Football Math Touchdown

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This math-heavy lesson from Raddish Kids was a little tough to tailor to a kindergartner, but I appreciated the challenge, and that Raddish had us thinking about new concepts and skills. We’re excited to make more ballpark fare to go along with the learning!

The lesson begins with brainstorming a list of sports. I put white poster board up on the wall just like a teacher and gave Travis a big sports-couch-voice, “Go!” He soon had a great list.

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I told him today we would focus on football, and went through some of the facts that Raddish provided. Did you know that the first official football game was all the way back in 1869? We watched a quick overview of the rules and took a look at all the gear players have to wear.

Pause a moment and make a second chart with your child, focusing on what we learn from losing and what we learn from winning. I was proud of Travis coming up with items like, “You learn not to cheat” and “not getting upset when you lose”.

Now go over a bit of football facts and figures (6 points for a touchdown, 3 points for a field goal etc.) and set up some math problems with manipulatives. We used dried beans, and I talked Travis through three problems. First up, addition:

If the Dallas Cowboys scored 2 touchdowns and 2 extra points, how many points did they have altogether?

Travis counted out 6 beans for each touchdown, plus the extra two, then added them all up. This is a sophisticated problem for a kindergartner, and I don’t think he even realized it!

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We next did subtraction:

Last night the Kansas City Chiefs lost to the New York Jets by a score of 7 to 10. How many fewer points did the Chiefs have?

Again, manipulatives made it a cinch. He counted out each team’s score in beans, then took away 7 from the Jets pile. How many were left? “Three!” he declared.

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Finally, fractions:

If there are 4 quarters in a game and 2 have been played, how many are left?

Beans made the answer clear.

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After that big brain workout, we needed a physical one! We played two fun variations on “football” that we found online, adapting them to be a mom-and-son game instead of requiring teams. For the first, I set up a yoga mat as the end zone. His job was to get as many balls as possible into the end zone in 1 minute.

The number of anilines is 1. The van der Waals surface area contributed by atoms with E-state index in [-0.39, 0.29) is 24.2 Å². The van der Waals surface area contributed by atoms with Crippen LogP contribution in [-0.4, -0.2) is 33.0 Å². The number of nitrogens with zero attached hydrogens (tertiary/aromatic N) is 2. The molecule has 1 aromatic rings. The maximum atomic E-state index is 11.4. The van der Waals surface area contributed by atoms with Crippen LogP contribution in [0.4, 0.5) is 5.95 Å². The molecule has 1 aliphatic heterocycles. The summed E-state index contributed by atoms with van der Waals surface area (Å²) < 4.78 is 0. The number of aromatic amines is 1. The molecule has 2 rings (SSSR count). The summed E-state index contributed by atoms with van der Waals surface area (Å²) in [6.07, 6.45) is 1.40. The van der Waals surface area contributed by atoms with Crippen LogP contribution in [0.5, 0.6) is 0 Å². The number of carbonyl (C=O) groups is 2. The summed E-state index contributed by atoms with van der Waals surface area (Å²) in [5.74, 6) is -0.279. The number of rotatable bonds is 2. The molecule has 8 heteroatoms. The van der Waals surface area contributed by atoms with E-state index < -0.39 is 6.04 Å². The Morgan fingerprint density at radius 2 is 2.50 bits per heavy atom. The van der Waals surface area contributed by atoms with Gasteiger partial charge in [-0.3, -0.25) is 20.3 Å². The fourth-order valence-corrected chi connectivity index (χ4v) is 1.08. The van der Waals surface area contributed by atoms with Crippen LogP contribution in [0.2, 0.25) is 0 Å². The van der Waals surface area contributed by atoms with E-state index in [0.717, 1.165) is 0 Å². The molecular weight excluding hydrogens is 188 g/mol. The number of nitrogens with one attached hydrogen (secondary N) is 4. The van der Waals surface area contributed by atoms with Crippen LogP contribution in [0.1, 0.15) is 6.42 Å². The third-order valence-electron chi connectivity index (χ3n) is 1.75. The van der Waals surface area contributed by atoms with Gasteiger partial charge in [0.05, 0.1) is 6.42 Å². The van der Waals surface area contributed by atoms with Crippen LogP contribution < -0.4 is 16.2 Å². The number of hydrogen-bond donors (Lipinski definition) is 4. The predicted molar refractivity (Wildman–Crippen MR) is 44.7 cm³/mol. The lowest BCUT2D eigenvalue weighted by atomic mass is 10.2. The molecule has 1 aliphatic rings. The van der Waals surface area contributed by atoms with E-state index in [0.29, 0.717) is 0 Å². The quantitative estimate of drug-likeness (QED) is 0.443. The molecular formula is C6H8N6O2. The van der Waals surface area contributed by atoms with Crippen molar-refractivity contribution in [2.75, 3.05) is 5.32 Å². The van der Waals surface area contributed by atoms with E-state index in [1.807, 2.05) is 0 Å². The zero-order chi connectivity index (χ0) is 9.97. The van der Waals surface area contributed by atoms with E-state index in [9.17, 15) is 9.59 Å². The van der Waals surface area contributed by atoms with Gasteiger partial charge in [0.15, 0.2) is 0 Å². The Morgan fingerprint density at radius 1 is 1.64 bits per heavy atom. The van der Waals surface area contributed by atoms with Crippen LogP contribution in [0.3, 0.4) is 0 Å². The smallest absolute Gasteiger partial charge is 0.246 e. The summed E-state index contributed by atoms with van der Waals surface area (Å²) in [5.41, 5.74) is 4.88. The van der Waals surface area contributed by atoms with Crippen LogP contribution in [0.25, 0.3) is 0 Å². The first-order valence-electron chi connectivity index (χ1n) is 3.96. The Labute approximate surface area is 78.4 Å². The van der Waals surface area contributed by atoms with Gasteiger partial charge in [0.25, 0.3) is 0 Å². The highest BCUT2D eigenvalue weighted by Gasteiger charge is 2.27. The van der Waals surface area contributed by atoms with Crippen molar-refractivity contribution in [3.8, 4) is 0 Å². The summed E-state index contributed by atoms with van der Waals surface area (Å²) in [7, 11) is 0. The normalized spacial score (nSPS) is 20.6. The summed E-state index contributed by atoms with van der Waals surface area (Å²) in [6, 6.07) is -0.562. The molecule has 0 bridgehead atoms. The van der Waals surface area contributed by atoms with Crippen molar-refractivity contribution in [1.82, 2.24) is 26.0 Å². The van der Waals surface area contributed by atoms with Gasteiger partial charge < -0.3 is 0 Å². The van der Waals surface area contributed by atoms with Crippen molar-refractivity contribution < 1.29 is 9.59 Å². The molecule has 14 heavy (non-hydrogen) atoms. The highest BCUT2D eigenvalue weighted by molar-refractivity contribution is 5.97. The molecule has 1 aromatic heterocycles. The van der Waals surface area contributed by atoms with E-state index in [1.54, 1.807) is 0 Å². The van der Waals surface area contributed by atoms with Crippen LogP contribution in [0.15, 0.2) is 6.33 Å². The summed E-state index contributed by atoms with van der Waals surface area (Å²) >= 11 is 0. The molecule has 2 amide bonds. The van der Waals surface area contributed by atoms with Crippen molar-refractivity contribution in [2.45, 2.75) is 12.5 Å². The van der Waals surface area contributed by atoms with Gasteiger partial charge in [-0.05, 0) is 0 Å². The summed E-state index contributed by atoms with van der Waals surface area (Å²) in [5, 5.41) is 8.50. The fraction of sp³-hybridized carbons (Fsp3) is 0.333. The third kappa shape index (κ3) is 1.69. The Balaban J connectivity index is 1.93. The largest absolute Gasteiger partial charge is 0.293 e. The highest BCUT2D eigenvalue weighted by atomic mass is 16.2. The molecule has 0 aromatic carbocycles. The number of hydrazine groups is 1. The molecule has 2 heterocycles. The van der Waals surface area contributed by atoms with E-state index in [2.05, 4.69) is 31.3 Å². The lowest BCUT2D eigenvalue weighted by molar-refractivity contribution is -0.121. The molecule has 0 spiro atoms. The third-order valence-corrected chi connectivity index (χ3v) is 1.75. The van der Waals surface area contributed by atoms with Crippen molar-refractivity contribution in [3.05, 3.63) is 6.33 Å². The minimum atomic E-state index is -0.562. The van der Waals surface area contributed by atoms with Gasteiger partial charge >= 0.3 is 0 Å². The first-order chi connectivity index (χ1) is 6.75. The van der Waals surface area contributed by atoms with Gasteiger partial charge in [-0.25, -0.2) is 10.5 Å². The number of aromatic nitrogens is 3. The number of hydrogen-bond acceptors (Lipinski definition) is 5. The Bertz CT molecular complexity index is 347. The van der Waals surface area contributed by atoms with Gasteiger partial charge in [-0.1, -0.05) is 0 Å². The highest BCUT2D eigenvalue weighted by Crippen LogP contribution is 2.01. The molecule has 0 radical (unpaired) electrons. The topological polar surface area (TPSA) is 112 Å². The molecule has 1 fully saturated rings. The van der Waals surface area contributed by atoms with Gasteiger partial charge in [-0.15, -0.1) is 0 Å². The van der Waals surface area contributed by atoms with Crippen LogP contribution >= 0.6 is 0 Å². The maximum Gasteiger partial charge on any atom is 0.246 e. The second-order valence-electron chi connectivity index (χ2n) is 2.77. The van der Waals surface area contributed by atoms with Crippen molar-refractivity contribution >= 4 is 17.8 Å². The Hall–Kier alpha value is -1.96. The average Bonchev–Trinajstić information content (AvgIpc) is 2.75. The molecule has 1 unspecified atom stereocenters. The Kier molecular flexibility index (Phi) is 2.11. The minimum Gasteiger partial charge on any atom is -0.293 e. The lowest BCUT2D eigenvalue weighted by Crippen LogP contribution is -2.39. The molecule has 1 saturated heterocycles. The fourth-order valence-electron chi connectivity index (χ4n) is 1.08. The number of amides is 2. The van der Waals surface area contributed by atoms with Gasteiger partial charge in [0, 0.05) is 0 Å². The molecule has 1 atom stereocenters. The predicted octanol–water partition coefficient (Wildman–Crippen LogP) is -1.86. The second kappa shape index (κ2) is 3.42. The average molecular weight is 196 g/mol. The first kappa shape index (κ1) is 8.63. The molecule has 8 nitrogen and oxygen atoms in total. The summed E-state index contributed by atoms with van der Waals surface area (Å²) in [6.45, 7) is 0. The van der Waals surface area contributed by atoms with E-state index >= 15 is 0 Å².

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For the second, he stood on a target (we used stacking rings) and had to catch a ball. If he caught it, he moved the target to his end zone for a point.

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We even had an adorable cheerleader on the sidelines!

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Finish up with a football read at storytime. Travis enjoyed A Running Back Can’t Always Rush, by Nate LeBoutillier

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Poster Board Puzzles

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These giant puzzles are a cinch to make and just hard enough to put together. On other words, super fun.

On a large piece of poster board, draw any puzzle picture you and your kids like. I kept one simple for Travis with a heart shape in the middle and a squiggle around the outer edge.

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He drew on the second piece of poster board, and I reminded him he’d need cues to know which pieces lined up where (and eventually added the circle in the center).

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Draw 5 or 6 big lines from the outer edge to the center; cut along these lines to make your puzzle pieces.

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Now put it all back together again! Travis was so pleased seeing his drawing line up.

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Some of the pieces neededto be turned and fiddled, and then success.

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You’ll notice that little sister Veronika loved the giant pieces of poster board and watching it all take shape! Feel free to give younger siblings a marker for scribbling, too, as long as you’re sure they’ll keep the ink on the big poster board pieces.

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I had one happy scribbler, and one proud puzzle solver!

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Little Helper

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Veronika’s at that delightful age, just shy of one year, when babies want to be your little helper. Ever notice how toddlers toddle over to clean up much more readily than your big kid? Yup! Take advantage of this moment to model “please” and “thank you”, and hopefully to set the stage for good habits.

I noticed it today while folding laundry; Veronika was so eager to help me put the socks in the laundry bin.

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Don’t harp over the fact that socks are unpaired or washcloths unfolded, just accept the help! With each item in, I gave her a big thank you. “Can you please put the socks in the bin?” I asked her. Yes indeed!

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Another great opportunity was at meal time.

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“Can I please have your cup?” I asked her, instead of simply taking it from her when she looked finished.

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She handed it over with a big smile.

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How do you teach your baby manners? Please share in the comments!